Renee Gonzalez from the USA
Why did you choose the Master’s programme in Applied Cultural Analysis at Lund University?
"Essentially Latin American studies is a much focused form of cultural studies. So for my Master’s, instead of narrowing down my focus, I kind of went back out. I knew I wanted to do a Masters and I knew I wanted to do something related to culture studies, anthropology and ethnography. I also knew I wanted to live abroad. I had studied and lived extentially in Latin America so I wanted a new perspective, which is why I focused on applying for programmes in Europe. I found the MACA programme, a dual programme between the University of Copenhagen and Lund University, and I liked the advantage of getting two countries for the price of one. So that is why I was attracted to the programme."
Why did you choose Lund University and not the University of Copenhagen?
"I applied to both the University of Copenhagen and Lund University, but I am glad I got in on the Swedish side, as it is a lot more multidisciplinary. You have people come in from all different backgrounds – people who studied straightforward anthropology, people who did history, people who did some sort of cultural studies and people who went to business school. So it’s a good mix."
Why did this particular programme appeal to you?
"I like the idea of the multidisciplinarity of it. The programme borrows a lot from traditional studies in anthropology and ethnography, but it has this more contemporary approach to problem-solving and critical thinking that borrows from a lot of disciplines. Like in my thesis I used a lot of economic analysis. You take a lot of different areas of studies and approaches to study."
Why should someone choose this programme?
"This programme gives you a great opportunity for professional growth as well a personal growth. And that is because they take so many different disciplines in consideration and I think that provides for a more well-grounded educational experience. And so, you take these critical thinking skills that you have acquired through working, or your previous education background, and you really take them to another level. Part of it taking it to another level is the fact that you are able to study in both Sweden and Denmark, so you get a good mixture of both."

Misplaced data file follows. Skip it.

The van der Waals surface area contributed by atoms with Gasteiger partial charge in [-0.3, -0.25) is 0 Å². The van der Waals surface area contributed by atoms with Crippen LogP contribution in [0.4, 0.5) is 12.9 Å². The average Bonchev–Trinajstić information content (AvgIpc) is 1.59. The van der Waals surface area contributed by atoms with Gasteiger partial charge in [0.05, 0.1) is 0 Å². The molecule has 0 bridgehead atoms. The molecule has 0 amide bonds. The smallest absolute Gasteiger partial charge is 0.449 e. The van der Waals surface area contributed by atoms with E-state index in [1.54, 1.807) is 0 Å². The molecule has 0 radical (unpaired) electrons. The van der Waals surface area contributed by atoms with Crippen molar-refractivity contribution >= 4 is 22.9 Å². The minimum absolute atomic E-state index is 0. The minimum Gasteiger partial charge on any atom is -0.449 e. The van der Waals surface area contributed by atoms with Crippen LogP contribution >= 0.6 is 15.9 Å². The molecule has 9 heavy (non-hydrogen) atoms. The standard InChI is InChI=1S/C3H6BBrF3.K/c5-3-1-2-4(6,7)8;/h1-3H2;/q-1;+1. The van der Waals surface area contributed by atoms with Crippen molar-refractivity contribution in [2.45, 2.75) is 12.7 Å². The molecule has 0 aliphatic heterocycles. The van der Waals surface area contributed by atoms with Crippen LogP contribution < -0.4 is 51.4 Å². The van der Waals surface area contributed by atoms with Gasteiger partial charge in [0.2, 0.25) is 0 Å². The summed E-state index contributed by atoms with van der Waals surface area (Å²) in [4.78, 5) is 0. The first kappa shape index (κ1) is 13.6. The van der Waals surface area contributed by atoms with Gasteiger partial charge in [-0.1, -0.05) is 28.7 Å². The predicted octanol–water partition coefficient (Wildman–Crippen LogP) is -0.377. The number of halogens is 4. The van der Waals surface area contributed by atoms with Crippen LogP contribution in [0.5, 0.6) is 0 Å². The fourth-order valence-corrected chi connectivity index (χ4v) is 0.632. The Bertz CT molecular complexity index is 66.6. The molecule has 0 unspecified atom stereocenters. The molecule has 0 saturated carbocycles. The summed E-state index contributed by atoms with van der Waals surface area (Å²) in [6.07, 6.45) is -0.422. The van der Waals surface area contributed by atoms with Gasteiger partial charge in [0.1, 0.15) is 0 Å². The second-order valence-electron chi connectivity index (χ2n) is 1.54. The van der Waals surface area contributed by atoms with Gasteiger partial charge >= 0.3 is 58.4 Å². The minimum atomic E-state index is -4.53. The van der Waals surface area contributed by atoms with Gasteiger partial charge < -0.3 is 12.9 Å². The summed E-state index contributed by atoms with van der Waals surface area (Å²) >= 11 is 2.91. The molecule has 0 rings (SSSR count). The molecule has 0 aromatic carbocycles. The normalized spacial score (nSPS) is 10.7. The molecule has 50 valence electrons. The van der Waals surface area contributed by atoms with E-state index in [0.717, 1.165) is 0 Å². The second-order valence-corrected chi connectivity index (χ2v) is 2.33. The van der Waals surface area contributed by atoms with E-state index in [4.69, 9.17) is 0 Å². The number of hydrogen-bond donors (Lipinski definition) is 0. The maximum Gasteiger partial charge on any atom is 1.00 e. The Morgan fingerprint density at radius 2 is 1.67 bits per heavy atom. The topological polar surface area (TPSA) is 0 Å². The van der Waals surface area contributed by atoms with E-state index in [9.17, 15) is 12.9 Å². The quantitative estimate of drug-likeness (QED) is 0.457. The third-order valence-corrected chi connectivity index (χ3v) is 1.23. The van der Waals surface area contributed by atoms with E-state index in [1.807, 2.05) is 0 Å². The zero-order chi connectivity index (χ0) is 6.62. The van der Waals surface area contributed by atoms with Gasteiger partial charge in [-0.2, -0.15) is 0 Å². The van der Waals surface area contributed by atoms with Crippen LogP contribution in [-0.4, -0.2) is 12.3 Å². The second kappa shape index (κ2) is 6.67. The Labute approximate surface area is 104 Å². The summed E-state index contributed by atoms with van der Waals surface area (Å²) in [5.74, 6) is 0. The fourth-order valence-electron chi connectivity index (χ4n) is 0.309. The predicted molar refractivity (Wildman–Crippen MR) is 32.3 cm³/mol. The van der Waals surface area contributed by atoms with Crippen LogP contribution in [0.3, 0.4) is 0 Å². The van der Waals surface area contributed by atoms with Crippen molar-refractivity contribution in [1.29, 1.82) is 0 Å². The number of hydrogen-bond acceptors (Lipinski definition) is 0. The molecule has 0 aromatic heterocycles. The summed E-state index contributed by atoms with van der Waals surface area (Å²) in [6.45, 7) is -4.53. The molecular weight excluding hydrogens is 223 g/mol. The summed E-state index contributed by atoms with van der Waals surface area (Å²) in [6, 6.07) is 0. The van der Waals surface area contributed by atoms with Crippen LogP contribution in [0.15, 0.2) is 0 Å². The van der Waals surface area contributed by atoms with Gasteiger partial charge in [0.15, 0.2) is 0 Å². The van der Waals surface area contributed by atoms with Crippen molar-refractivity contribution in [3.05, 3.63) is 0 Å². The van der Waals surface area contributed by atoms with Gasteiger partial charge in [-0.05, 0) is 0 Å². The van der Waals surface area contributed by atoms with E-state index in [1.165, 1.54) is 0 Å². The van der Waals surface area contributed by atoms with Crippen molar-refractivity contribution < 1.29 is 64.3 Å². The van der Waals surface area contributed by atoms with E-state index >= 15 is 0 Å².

Did you gain any practical experience?
"We never have classes in our last year. Sometimes we have check-points or seminars with discussions. The last year is really dedicated to doing a work placement that functions as practical experience but also data collection for your thesis. And then you write your thesis. I am writing my thesis about craft beer in Denmark and the US, and therefore spend my time working for a Danish brewery."
What was your favourite course?
"The best course that I took was a specialisation course where we did a journal article. I thought that was great, because a lot of people in our programme do end up going to academia. So if you have never written a journal article that is a good exercise in disposition. I really liked it because we read a lot of really interesting articles and then we would talk to the professors who wrote them to kind of pick their brains. And I think that is one of the texts I am most proud of producing. So, I just think it was a really good exercise. Also the way the class was structured was great, as we got some guidance but also had to figure it out on our own. We were given the tools to write something. That was probably the best course we had. We also got to peer-review each other’s work, which is a really great example of that there are a lot of different writing styles and approaches to problem solving. None of them are wrong, and none is greater than the other. It all goes back to the idea of the multidisciplinarity of the programme. There are a lot of ways to reach a conclusion, and there are a lot of different conclusions."